It is a sixth object of the invention to provide a method and apparatus for repairing two adjacent preexisting sections of concrete.
In accordance with a first aspect of the invention, the concrete to be replaced is removed by one of many known methods. A slot is then formed in the preexisting concrete, preferably with a diamond blade circular saw, in the surface that is adjacent and faces the area where the new concrete is to be added. Once the slot is created, an adhesive, preferably an epoxy compound, is inserted within it. A generally flat insert is then placed within the slot and is retained in place once the adhesive dries. A substantial part of the insert is exposed and extends from the preexisting concrete such that it will become immersed in newly poured concrete. The insert then bonds with the new concrete as it cures, thereby joining the two sections of concrete together.
In accordance with an alternate embodiment of the invention, the insert may comprise a threaded extension, extending generally perpendicular to the wall of concrete in which the insert is placed, that may be attached to a reinforcing bar or bars of a preexisting section of concrete, thereby joining the two concrete sections together. Alternatively, the insert may be installed into a preexisting concrete section, and the threaded extension may be used to support external fixtures, for example lights, while using the preexisting concrete as an anchor for the external fixtures.
In accordance with a second aspect of the invention, the insert is formed from a composite material such that moisture seeping into the joint between the new concrete and preexisting concrete will not corrode the insert.
In accordance with a third aspect of the invention, the insert may be a generally flat elongated object with an arcuate outer edge that is preferably configured to mate with the slot in the preexisting concrete. The generally flat insert also presents a relatively large exposed surface area to increase bonding with the adhesive and new concrete.
In accordance with a fourth aspect of the invention, the insert may have a textured exterior to help lock the insert in place when the adhesive and new concrete dry. Additionally, internal cavities may be created within the insert to permit the epoxy (on one end) and concrete (on the other end) to flow and cure within the cavities, thereby further strengthening the insert's retention in the concrete structure. The cavities also function to permit air to escape when the insert is set into the slot in the concrete to permit maximum bonding between the adhesive and the insert and to minimize the risk of premature failure.
In accordance with a fifth aspect of the invention, the slot within the preexisting concrete may be created with a circular diamond saw blade. As a result, dust and particles that are created during the cutting process are automatically ejected by the rotating diamond blade. The lack of significant vibration reduces the risk of damaging the existing concrete while creating the slot.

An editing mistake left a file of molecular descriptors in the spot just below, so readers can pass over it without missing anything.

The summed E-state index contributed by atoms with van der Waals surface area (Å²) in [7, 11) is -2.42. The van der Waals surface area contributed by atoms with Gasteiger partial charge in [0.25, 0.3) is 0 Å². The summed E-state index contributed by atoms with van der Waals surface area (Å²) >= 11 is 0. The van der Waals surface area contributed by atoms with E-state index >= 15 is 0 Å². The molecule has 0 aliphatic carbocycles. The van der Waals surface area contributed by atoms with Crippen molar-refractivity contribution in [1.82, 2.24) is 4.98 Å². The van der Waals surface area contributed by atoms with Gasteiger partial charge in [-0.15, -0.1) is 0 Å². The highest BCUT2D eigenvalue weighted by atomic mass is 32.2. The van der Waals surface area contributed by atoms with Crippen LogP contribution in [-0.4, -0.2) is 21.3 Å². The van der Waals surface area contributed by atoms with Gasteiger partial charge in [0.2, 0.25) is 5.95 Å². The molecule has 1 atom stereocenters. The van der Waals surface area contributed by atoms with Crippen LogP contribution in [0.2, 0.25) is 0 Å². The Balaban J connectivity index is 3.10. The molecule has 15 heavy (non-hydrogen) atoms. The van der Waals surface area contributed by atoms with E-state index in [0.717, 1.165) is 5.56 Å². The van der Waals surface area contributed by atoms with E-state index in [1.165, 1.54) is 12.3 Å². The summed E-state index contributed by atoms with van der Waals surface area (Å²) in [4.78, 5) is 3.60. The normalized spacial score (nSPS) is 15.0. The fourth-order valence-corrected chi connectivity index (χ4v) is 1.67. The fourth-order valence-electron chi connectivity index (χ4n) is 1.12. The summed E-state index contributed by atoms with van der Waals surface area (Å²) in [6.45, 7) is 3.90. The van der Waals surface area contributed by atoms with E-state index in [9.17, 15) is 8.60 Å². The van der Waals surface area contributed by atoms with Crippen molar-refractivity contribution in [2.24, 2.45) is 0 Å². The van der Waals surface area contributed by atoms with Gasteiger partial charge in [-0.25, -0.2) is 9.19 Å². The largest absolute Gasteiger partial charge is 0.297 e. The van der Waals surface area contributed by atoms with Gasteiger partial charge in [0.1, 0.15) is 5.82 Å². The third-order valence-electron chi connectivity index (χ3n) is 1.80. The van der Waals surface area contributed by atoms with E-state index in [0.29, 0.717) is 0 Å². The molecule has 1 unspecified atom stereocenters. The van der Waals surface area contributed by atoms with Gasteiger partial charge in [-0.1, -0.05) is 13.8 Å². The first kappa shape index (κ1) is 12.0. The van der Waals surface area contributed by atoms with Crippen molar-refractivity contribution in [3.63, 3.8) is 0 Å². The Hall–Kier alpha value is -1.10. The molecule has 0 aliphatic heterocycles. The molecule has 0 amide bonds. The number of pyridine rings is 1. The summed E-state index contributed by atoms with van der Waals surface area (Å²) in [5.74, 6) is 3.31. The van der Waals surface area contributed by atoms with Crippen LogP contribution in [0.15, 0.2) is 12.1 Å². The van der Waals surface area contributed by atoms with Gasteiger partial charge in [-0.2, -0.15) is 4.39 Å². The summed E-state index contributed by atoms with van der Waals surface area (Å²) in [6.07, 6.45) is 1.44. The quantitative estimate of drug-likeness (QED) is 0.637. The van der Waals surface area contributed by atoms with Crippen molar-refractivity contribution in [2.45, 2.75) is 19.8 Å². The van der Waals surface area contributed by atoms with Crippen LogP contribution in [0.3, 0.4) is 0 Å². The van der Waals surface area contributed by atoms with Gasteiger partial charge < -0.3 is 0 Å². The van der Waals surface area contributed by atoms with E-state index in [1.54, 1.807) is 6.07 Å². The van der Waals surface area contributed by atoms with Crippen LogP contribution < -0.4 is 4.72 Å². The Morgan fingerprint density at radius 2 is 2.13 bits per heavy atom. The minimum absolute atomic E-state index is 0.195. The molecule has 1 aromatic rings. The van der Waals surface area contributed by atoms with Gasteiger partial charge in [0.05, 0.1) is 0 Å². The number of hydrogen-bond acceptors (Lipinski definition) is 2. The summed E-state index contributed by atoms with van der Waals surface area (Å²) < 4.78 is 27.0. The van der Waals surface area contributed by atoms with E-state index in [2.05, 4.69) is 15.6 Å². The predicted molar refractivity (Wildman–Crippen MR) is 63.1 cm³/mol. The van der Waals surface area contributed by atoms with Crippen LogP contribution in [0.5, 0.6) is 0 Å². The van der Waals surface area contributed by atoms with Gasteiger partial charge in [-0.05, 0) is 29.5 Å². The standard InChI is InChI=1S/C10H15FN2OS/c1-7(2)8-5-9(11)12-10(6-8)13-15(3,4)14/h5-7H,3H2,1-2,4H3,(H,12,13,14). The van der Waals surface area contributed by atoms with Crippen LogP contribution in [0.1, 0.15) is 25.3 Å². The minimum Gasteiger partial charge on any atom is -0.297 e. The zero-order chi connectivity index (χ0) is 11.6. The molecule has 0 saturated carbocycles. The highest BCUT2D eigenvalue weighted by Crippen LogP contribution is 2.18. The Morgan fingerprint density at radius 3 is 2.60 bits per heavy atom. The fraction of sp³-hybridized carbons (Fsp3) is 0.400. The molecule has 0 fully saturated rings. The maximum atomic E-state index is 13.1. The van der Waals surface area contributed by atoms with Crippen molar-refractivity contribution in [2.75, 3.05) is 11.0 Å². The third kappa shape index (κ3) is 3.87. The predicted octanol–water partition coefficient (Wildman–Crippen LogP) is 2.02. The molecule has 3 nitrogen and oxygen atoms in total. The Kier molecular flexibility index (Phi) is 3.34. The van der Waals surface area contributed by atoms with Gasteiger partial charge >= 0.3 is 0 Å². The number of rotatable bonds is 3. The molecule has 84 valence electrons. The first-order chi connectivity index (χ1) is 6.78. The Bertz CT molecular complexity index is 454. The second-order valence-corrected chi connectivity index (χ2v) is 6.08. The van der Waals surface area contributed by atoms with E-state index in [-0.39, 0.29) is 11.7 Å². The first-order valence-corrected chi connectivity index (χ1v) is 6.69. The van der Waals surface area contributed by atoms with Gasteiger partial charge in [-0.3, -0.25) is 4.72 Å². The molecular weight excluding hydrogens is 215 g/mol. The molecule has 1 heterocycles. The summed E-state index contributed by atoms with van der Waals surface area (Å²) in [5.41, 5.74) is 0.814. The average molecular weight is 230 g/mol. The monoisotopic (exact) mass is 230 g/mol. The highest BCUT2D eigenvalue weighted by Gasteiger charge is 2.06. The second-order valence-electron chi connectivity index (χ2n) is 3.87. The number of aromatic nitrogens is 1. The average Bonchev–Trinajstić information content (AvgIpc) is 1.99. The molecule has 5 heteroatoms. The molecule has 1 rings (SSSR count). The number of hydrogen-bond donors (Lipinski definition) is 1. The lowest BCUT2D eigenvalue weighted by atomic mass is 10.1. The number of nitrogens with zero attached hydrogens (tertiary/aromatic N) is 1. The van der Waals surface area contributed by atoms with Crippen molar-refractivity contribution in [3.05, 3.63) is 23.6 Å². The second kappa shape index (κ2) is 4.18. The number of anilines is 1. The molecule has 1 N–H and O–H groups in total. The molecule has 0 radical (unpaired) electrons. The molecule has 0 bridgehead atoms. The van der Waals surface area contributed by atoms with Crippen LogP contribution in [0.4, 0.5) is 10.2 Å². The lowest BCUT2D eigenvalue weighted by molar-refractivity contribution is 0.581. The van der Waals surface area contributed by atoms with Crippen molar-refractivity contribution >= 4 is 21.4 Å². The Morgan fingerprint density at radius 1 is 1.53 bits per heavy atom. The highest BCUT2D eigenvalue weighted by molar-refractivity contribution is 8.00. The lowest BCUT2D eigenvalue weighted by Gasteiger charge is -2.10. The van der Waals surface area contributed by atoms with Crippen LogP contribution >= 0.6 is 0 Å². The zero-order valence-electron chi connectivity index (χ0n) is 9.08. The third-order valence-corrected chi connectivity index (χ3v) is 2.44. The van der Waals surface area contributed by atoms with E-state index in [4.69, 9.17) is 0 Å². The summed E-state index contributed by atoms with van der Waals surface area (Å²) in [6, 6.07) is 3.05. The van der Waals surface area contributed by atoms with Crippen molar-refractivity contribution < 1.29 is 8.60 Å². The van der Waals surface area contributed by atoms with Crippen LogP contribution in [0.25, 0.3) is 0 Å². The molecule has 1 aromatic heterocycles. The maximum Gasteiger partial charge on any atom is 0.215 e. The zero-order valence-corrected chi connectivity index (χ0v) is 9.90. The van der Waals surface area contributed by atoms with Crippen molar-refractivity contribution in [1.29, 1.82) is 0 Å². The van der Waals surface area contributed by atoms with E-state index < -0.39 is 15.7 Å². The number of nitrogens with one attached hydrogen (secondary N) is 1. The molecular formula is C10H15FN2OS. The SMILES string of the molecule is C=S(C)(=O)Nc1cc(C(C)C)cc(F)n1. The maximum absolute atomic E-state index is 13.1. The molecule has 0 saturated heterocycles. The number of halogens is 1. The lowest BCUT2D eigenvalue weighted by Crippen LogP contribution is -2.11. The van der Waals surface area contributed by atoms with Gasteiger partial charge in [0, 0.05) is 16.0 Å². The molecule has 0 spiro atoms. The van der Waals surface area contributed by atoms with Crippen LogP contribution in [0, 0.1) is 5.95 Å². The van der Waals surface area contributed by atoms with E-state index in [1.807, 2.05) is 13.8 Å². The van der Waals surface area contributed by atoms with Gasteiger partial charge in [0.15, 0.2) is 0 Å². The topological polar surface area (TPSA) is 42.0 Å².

In accordance with a sixth aspect of the invention, an insert is usable to join two preexisting sections of concrete. A slot is first created into first and second sections to be joined, and an adhesive is then inserted into the slot. An insert having a shape preferably designed to mate with the slot is then inserted into the slot. This process is repeated until a sufficient number of inserts have been installed to support the joint of the two concrete sections. When the adhesive dries, the insert(s) will function to support the joint between the sections.
Other objects, features, and advantages of the present invention will become apparent to those skilled in the art from the following detailed description and the accompanying drawings. It should be understood, however, that the detailed description and specific examples, while indicating preferred embodiments of the present invention, are given by way of illustration and not of limitation. Many changes and modifications may be made within the scope of the present invention without departing from the spirit thereof, and the invention includes all such modifications.
Preferred exemplary embodiments of the invention are illustrated in the accompanying drawings in which like reference numerals represent like parts throughout, and in which:
FIG. 1 is a partially exploded fragmentary perspective view in cross section of a section of concrete to be repaired in accordance with a first embodiment of this invention;
FIG. 2 is a perspective view of a concrete repair insert constructed in accordance with a preferred embodiment of the present invention;
FIG. 3 is a sectional top plan view of an insert shown in FIGS. 1 and 2 and embedded in new concrete and preexisting concrete sections;
FIG. 4 is a side sectional elevation view of the insert taken along line IV—IV of FIG. 3;
FIG. 5 is a fragmentary perspective view in cross section of two preexisting sections of concrete to be joined in accordance with another embodiment of this invention;
FIG. 6 is a sectional side elevation view of the preexisting sections of concrete of FIG. 5 joined by an insert in accordance with a second embodiment of the present invention; and
FIG. 7 is a sectional side elevation view of an insert in accordance with another embodiment of this invention.